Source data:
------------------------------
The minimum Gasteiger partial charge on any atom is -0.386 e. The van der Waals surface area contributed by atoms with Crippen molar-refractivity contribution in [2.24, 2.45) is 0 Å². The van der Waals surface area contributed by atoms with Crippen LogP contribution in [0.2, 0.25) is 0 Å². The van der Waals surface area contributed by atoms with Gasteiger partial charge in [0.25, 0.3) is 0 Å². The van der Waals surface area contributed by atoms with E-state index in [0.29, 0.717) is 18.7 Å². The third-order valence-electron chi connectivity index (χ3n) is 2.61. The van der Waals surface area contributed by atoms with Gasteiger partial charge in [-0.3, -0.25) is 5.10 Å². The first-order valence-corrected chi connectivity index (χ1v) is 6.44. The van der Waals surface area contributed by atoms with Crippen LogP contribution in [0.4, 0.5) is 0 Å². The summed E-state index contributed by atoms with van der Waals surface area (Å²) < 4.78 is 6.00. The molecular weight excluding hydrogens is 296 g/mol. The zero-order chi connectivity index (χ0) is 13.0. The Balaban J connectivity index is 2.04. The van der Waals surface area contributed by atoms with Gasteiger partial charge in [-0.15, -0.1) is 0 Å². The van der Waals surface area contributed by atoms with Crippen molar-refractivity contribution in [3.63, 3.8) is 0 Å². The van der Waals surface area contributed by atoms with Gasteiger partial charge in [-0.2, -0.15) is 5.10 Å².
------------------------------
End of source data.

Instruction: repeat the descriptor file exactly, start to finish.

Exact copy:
The minimum Gasteiger partial charge on any atom is -0.386 e. The van der Waals surface area contributed by atoms with Crippen molar-refractivity contribution in [2.24, 2.45) is 0 Å². The van der Waals surface area contributed by atoms with Crippen LogP contribution in [0.2, 0.25) is 0 Å². The van der Waals surface area contributed by atoms with Gasteiger partial charge in [0.25, 0.3) is 0 Å². The van der Waals surface area contributed by atoms with E-state index in [0.29, 0.717) is 18.7 Å². The third-order valence-electron chi connectivity index (χ3n) is 2.61. The van der Waals surface area contributed by atoms with Gasteiger partial charge in [-0.3, -0.25) is 5.10 Å². The first-order valence-corrected chi connectivity index (χ1v) is 6.44. The van der Waals surface area contributed by atoms with Crippen LogP contribution in [0.4, 0.5) is 0 Å². The summed E-state index contributed by atoms with van der Waals surface area (Å²) < 4.78 is 6.00. The molecular weight excluding hydrogens is 296 g/mol. The zero-order chi connectivity index (χ0) is 13.0. The Balaban J connectivity index is 2.04. The van der Waals surface area contributed by atoms with Gasteiger partial charge in [-0.15, -0.1) is 0 Å². The van der Waals surface area contributed by atoms with Crippen molar-refractivity contribution in [3.63, 3.8) is 0 Å². The van der Waals surface area contributed by atoms with Gasteiger partial charge in [-0.2, -0.15) is 5.10 Å².